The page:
There was talk about cutting the games to seven innings, and there was talk about reducing the number of night games, and there was a lot of other talk, but nothing was done except that people began leaving the ball park about the six thinning: it got to be midnight or after and they had to work the next day. Then they began to quit coming. The club owners said maybe they were staying home and watching the games on television, so maybe they ought to cut down on television, but the television rights became more and more important in the budget as the ticket sales went down.

Of course they were selling a lot of boxes by the season - business firms would buy them up and charge it to entertainment, which was considered a tax-deductible expense — but the more they did that the harder it was for the customers to get a seat anywhere near home plate. How do you suppose they liked it when they asked at thegate for a box seat ora reserved seat and found themselves out in left field with a lot of empty boxes back of third base being charged up to entertainment, which meant that the paying customer and other taxpayers were paying for them?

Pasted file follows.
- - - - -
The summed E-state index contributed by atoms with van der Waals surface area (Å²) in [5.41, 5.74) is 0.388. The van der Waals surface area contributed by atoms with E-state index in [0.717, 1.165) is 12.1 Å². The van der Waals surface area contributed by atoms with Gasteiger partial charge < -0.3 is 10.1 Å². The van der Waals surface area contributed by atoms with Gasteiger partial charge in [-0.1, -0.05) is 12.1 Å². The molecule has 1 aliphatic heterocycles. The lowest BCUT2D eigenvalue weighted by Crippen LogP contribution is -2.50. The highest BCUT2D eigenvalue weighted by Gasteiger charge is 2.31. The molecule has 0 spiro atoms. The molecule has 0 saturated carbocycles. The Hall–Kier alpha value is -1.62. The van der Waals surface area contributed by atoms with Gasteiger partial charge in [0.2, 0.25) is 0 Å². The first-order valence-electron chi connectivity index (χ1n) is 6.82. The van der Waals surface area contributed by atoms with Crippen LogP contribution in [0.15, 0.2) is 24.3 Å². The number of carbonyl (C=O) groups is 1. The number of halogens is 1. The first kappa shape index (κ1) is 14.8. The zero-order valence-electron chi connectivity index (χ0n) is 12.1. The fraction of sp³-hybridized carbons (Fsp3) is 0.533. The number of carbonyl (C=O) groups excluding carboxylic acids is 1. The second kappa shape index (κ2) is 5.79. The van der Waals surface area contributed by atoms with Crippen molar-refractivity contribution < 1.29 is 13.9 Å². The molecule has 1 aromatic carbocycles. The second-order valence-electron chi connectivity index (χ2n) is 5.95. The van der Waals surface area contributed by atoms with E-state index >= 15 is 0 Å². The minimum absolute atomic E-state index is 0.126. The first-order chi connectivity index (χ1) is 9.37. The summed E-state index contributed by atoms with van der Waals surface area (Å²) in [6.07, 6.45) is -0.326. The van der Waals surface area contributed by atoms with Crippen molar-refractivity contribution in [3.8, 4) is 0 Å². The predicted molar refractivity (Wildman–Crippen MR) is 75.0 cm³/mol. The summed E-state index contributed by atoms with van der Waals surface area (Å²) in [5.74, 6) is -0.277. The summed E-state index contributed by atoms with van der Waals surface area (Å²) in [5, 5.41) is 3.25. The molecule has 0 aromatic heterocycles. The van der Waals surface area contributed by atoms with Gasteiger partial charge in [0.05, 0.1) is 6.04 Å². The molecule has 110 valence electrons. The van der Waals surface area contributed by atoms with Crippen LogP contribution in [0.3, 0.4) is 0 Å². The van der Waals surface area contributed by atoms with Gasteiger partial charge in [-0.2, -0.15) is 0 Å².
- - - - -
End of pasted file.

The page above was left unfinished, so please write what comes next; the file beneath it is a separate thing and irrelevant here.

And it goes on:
So finally everybody got bored. The fans got bored, the players got bored, most of all the sports writers got bored. Once way back a sports writer’s job was considered very desirable by newspapermen. Not any more. The hours were long, the work had to be done late at night. For many years sports writers had really given baseball a break — long, enthusiastic, detailed stories day in and day out. Now they just couldn’t keep it up. The enthusiasm was gone and it couldn’t be faked. The best sports writers were begging to be transferred to cover the speeches at the United Nations.

So that’s the story. Baseball is a thing of the past. That is, in this country. I understand they still play baseball in Japan. But I guess I’m too old to think about going to Japan, even though you can get there, now, in about the same time as it used to take to play a ball game.